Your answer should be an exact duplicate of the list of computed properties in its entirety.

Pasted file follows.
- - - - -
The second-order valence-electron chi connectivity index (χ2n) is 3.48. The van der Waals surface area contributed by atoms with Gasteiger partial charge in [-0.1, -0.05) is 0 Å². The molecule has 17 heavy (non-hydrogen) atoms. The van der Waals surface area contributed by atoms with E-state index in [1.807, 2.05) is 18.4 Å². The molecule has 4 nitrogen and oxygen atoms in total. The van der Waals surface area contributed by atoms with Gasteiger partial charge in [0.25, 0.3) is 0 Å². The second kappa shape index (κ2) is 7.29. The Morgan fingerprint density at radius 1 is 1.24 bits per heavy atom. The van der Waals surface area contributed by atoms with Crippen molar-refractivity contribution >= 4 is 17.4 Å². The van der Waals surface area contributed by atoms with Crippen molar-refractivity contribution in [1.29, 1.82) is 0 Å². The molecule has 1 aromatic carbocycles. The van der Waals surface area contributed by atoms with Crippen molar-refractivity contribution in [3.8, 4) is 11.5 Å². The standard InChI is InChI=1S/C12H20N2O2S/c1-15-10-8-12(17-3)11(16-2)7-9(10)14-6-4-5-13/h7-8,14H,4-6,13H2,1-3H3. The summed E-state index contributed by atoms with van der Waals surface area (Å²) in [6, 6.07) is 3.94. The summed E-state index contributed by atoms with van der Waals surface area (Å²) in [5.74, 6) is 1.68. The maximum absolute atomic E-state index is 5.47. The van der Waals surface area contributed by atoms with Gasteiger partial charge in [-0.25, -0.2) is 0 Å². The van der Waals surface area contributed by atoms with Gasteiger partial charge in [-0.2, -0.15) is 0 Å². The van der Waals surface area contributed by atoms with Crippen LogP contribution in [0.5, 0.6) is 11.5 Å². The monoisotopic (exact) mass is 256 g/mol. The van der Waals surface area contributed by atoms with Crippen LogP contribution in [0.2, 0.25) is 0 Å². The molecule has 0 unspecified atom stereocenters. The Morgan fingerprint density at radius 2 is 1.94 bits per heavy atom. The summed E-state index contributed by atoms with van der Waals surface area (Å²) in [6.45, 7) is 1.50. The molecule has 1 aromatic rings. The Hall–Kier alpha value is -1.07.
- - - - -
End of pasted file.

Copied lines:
The second-order valence-electron chi connectivity index (χ2n) is 3.48. The van der Waals surface area contributed by atoms with Gasteiger partial charge in [-0.1, -0.05) is 0 Å². The molecule has 17 heavy (non-hydrogen) atoms. The van der Waals surface area contributed by atoms with E-state index in [1.807, 2.05) is 18.4 Å². The molecule has 4 nitrogen and oxygen atoms in total. The van der Waals surface area contributed by atoms with Gasteiger partial charge in [0.25, 0.3) is 0 Å². The second kappa shape index (κ2) is 7.29. The Morgan fingerprint density at radius 1 is 1.24 bits per heavy atom. The van der Waals surface area contributed by atoms with Crippen molar-refractivity contribution >= 4 is 17.4 Å². The van der Waals surface area contributed by atoms with Crippen molar-refractivity contribution in [1.29, 1.82) is 0 Å². The molecule has 1 aromatic carbocycles. The van der Waals surface area contributed by atoms with Crippen molar-refractivity contribution in [3.8, 4) is 11.5 Å². The standard InChI is InChI=1S/C12H20N2O2S/c1-15-10-8-12(17-3)11(16-2)7-9(10)14-6-4-5-13/h7-8,14H,4-6,13H2,1-3H3. The summed E-state index contributed by atoms with van der Waals surface area (Å²) in [6, 6.07) is 3.94. The summed E-state index contributed by atoms with van der Waals surface area (Å²) in [5.74, 6) is 1.68. The maximum absolute atomic E-state index is 5.47. The van der Waals surface area contributed by atoms with Gasteiger partial charge in [-0.25, -0.2) is 0 Å². The van der Waals surface area contributed by atoms with Gasteiger partial charge in [-0.2, -0.15) is 0 Å². The van der Waals surface area contributed by atoms with Crippen LogP contribution in [0.5, 0.6) is 11.5 Å². The monoisotopic (exact) mass is 256 g/mol. The van der Waals surface area contributed by atoms with Crippen LogP contribution in [0.2, 0.25) is 0 Å². The molecule has 0 unspecified atom stereocenters. The Morgan fingerprint density at radius 2 is 1.94 bits per heavy atom. The summed E-state index contributed by atoms with van der Waals surface area (Å²) in [6.45, 7) is 1.50. The molecule has 1 aromatic rings. The Hall–Kier alpha value is -1.07.